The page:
“Do you have your My Lowes card with you?” the clerk asked. Yes, Lowes Hardware, the mega home improvement chain, now helps customers track their spending habits and stay atop items purchased for projects. The company then also uses that card for another purpose — to offer specials and discounts on products via email and the standard mailbox to those card-holding customers.
Also, when that customer is in the store and shopping, clerks at the register can see those purchases and offer upgrades, warranties or additional options. The trend of tracking purchases and being more focused on frequent buyers is well underway in America. Are you focused on your frequent buyers?
Customer cards and frequent buyer memberships offer a wide range of benefits to customers — and retailers and ranges. Those cards and memberships can make customers feel more connected to your business. Starbucks, mega grocery chains, Costco, Lowes, Best Buy and other well-known businesses increasingly use these type cards and programs to help customers feel that they “belong.” Some of these frequent buyer cards come with perks, such as offering rewards including discounts or a freebie after a specific number of items purchased or dollars-spent levels are reached.
Are your frequent customers also next-level card carriers? They should be.
For example, the business card issued by Sunset Firearms in Wilsonville, Oregon, provides the standard store name and the full contact information on the front side of the card, but turn that standard-size business card over and the back has a series of outlined punch holes. For the customers who make 10 firearm transfers, No. 11 is FREE.
“The rewards card I offer is the result of a customer suggestion,” says Gordon Ross, Sunset Firearms owner. “I worked with a local graphic designer for the layout of the card so punching the rewards side does not remove the contact information on the other side. And I have quickly learned, everybody wants something for free. This program brings customers back.” Like many such independent retail businesses in the shooting sports industry, a good portion of sales in his shop are transfers from online firearms purchases.
Other innovative business have frequent buyer or membership programs where five or ten trips to the range for those frequent customers can result in a free hour of range time or possibly a free box of ammunition. Shady Oaks Gun Range in Cedar Park, Texas, is another industry example offering incentives to frequent customers. In this well-liked range, after 10 visits and lane rentals at the range, the 11th visit is free for members. This gets mentioned numerous times in customer reviews on the range’s social media channels. Word of mouth and online testimonials are much better and more believable than most traditional advertising channels.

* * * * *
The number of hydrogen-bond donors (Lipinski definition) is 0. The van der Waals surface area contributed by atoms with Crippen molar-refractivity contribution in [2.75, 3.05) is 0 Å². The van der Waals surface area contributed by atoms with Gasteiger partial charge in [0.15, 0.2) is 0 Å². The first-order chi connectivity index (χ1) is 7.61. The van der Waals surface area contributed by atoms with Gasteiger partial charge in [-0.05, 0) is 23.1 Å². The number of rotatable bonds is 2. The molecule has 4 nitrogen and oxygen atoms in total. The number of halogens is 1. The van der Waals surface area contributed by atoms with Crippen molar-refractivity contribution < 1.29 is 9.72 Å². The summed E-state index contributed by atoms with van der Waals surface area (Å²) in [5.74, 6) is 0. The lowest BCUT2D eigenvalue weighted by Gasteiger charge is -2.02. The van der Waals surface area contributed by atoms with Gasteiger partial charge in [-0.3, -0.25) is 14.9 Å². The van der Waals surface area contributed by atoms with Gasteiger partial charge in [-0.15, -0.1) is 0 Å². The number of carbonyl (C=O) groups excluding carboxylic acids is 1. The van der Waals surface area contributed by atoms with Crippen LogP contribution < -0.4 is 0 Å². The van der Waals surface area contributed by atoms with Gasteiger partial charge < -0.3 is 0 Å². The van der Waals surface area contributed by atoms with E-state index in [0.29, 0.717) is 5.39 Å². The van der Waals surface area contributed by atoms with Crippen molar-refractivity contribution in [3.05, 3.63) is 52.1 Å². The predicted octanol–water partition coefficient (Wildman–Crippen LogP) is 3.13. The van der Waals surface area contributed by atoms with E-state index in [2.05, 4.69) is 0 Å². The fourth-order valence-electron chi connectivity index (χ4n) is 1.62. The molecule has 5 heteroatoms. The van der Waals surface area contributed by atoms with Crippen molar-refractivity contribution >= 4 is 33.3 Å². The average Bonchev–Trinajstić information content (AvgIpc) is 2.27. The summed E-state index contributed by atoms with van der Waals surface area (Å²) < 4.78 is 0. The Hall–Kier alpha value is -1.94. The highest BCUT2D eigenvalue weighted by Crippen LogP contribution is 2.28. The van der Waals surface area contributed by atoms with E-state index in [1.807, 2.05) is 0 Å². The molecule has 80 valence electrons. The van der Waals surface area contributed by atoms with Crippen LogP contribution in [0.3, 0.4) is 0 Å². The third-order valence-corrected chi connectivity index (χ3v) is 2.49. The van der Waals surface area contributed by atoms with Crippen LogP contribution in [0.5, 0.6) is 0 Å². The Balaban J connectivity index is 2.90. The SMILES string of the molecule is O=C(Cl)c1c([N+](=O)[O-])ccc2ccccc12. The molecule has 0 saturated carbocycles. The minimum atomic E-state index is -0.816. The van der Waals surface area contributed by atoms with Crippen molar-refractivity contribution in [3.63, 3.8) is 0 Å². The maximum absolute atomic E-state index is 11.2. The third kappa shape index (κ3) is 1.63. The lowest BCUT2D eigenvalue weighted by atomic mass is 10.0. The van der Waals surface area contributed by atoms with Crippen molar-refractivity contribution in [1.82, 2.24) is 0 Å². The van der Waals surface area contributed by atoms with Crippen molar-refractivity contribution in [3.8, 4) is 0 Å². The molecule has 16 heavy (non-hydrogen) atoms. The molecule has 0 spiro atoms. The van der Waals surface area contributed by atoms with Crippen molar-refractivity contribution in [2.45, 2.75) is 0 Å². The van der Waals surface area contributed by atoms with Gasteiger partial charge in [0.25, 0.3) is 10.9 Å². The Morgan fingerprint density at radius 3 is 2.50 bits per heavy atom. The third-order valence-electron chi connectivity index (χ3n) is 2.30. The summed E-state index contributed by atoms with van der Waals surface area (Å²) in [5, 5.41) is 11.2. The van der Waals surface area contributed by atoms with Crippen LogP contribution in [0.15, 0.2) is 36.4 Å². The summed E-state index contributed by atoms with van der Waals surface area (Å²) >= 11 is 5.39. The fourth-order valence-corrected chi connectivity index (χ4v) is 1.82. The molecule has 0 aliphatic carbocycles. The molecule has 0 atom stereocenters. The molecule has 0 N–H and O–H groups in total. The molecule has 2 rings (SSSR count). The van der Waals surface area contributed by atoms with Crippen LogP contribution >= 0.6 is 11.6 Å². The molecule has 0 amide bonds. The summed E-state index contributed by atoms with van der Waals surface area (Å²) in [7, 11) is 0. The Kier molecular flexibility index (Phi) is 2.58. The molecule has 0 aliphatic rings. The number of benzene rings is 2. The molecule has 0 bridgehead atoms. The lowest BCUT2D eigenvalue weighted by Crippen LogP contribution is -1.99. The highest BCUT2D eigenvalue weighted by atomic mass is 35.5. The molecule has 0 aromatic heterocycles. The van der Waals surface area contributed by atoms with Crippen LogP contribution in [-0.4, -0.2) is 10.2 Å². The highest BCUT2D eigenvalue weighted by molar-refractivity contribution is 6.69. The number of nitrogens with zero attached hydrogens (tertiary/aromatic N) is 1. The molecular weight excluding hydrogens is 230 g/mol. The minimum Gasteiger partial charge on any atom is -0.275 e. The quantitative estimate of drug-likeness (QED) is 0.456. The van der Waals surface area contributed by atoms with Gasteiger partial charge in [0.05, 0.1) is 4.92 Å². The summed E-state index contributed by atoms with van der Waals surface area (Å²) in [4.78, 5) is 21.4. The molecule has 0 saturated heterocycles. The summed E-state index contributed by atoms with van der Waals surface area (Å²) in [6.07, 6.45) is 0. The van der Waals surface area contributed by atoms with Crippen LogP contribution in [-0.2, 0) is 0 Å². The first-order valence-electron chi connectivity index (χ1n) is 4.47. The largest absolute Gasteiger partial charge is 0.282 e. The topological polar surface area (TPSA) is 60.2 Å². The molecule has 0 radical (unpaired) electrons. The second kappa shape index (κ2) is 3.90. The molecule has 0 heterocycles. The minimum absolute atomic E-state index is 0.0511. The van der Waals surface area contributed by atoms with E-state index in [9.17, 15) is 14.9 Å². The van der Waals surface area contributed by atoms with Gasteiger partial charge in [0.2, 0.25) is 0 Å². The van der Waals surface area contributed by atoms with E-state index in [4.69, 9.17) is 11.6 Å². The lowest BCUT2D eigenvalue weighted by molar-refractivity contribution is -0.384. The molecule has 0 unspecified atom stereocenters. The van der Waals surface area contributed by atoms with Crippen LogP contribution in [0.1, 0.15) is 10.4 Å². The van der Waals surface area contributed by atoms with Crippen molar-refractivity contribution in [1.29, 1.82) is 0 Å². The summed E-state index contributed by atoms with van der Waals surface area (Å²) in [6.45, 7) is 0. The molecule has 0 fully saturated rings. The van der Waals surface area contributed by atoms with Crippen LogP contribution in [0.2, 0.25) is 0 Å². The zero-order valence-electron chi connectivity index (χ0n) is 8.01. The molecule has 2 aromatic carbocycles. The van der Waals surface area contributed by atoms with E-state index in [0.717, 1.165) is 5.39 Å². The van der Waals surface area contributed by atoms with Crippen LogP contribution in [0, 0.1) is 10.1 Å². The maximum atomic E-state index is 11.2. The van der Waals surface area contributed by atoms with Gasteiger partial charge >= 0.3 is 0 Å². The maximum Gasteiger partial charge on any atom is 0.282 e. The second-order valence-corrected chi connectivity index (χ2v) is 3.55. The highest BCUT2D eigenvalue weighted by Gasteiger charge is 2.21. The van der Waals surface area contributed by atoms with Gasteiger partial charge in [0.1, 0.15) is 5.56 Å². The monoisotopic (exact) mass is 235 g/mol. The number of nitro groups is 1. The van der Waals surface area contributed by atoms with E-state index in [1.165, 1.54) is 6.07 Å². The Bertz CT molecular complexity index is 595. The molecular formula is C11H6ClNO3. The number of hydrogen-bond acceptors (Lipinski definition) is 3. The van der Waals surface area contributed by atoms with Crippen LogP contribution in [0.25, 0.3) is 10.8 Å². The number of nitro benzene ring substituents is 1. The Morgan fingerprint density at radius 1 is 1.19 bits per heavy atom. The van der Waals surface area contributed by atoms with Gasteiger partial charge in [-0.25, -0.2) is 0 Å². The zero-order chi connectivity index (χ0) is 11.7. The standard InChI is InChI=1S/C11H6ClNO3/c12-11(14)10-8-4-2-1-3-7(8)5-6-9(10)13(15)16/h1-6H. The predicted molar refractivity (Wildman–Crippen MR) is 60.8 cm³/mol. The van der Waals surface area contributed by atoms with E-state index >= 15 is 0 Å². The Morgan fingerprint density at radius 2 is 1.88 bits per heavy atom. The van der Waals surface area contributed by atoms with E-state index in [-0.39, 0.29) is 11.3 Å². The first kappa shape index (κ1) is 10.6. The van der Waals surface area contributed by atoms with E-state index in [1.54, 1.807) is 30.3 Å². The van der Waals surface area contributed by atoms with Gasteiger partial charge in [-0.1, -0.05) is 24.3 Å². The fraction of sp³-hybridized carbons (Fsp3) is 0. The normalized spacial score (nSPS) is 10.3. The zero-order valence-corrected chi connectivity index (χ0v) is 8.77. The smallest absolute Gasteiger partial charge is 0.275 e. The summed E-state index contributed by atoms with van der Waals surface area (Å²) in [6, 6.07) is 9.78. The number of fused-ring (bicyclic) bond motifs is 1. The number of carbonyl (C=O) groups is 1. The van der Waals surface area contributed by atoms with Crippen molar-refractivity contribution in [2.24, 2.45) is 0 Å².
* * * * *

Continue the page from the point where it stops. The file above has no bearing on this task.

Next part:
Other examples of building frequent customer loyalty are reward cards that permit those customers to spend the amount awarded from participation levels on the items of their choice. Some shops and ranges provide these after set amounts (such as $500 or $1,000) are spent in the shop.
Thus, if the buyer bought a new pistol or MSR, he or she could use that frequent buyer card and the awarded value dollars to possibly purchase a holster, ammunition, a soft gun case or maybe apply those dollars to a small safe. Imagination and innovation are the beginning when implementing a frequent buyer program. Keep it simple (KISS) but make it interesting — and rewarding.
You can see the values and rewards to frequent buyers are only limited by your imagination, but these programs are very effective at converting standard customers into solid returning customers. Basic marketing numbers always reveal it is easier to keep a customer than to find a new one, and this practice advances that theory.
The lure of obtaining something FREE is attractive to everyone and truer to those in the firearms culture. More innovation is underway everywhere to provide these rewards to frequent shoppers — possibly e-gift cards or codes — or other frequent customer benefits to that market segment through apps. The possibilities for rewarding frequent buyers and get them to return and open their wallets are endless.